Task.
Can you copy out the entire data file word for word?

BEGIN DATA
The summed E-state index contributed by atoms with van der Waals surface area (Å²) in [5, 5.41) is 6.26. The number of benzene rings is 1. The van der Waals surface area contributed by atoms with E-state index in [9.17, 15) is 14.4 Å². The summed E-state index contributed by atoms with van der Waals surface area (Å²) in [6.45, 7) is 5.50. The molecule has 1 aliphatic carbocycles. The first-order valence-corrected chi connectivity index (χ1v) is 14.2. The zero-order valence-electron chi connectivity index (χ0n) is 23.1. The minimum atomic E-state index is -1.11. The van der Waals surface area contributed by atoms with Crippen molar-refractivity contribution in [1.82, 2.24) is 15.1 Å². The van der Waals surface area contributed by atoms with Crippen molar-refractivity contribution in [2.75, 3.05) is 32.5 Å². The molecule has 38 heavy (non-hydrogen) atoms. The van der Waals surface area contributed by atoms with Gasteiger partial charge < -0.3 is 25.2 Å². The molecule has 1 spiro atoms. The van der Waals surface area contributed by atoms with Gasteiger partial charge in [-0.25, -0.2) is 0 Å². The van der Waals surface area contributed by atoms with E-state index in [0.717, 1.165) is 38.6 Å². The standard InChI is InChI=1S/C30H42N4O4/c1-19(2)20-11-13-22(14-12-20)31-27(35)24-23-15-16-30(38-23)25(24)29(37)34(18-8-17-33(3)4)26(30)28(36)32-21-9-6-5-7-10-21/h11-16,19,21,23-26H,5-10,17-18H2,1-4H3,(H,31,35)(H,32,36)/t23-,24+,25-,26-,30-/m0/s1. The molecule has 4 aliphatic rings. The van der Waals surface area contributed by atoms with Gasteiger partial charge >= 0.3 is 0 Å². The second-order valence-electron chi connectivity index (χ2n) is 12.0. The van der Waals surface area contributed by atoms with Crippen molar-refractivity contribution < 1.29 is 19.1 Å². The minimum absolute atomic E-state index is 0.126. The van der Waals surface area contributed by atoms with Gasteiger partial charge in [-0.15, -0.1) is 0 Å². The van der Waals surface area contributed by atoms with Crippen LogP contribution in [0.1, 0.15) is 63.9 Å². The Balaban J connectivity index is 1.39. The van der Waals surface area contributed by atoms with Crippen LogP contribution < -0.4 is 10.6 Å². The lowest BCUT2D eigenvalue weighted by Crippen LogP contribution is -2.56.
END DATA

The summed E-state index contributed by atoms with van der Waals surface area (Å²) in [5, 5.41) is 6.26. The number of benzene rings is 1. The van der Waals surface area contributed by atoms with E-state index in [9.17, 15) is 14.4 Å². The summed E-state index contributed by atoms with van der Waals surface area (Å²) in [6.45, 7) is 5.50. The molecule has 1 aliphatic carbocycles. The first-order valence-corrected chi connectivity index (χ1v) is 14.2. The zero-order valence-electron chi connectivity index (χ0n) is 23.1. The minimum atomic E-state index is -1.11. The van der Waals surface area contributed by atoms with Crippen molar-refractivity contribution in [1.82, 2.24) is 15.1 Å². The van der Waals surface area contributed by atoms with Crippen molar-refractivity contribution in [2.75, 3.05) is 32.5 Å². The molecule has 38 heavy (non-hydrogen) atoms. The van der Waals surface area contributed by atoms with Gasteiger partial charge < -0.3 is 25.2 Å². The molecule has 1 spiro atoms. The van der Waals surface area contributed by atoms with Gasteiger partial charge in [-0.25, -0.2) is 0 Å². The van der Waals surface area contributed by atoms with E-state index in [0.717, 1.165) is 38.6 Å². The standard InChI is InChI=1S/C30H42N4O4/c1-19(2)20-11-13-22(14-12-20)31-27(35)24-23-15-16-30(38-23)25(24)29(37)34(18-8-17-33(3)4)26(30)28(36)32-21-9-6-5-7-10-21/h11-16,19,21,23-26H,5-10,17-18H2,1-4H3,(H,31,35)(H,32,36)/t23-,24+,25-,26-,30-/m0/s1. The molecule has 4 aliphatic rings. The van der Waals surface area contributed by atoms with Gasteiger partial charge >= 0.3 is 0 Å². The second-order valence-electron chi connectivity index (χ2n) is 12.0. The van der Waals surface area contributed by atoms with Crippen molar-refractivity contribution < 1.29 is 19.1 Å². The minimum absolute atomic E-state index is 0.126. The van der Waals surface area contributed by atoms with Gasteiger partial charge in [-0.15, -0.1) is 0 Å². The van der Waals surface area contributed by atoms with Crippen LogP contribution in [0.1, 0.15) is 63.9 Å². The Balaban J connectivity index is 1.39. The van der Waals surface area contributed by atoms with Crippen LogP contribution < -0.4 is 10.6 Å². The lowest BCUT2D eigenvalue weighted by Crippen LogP contribution is -2.56.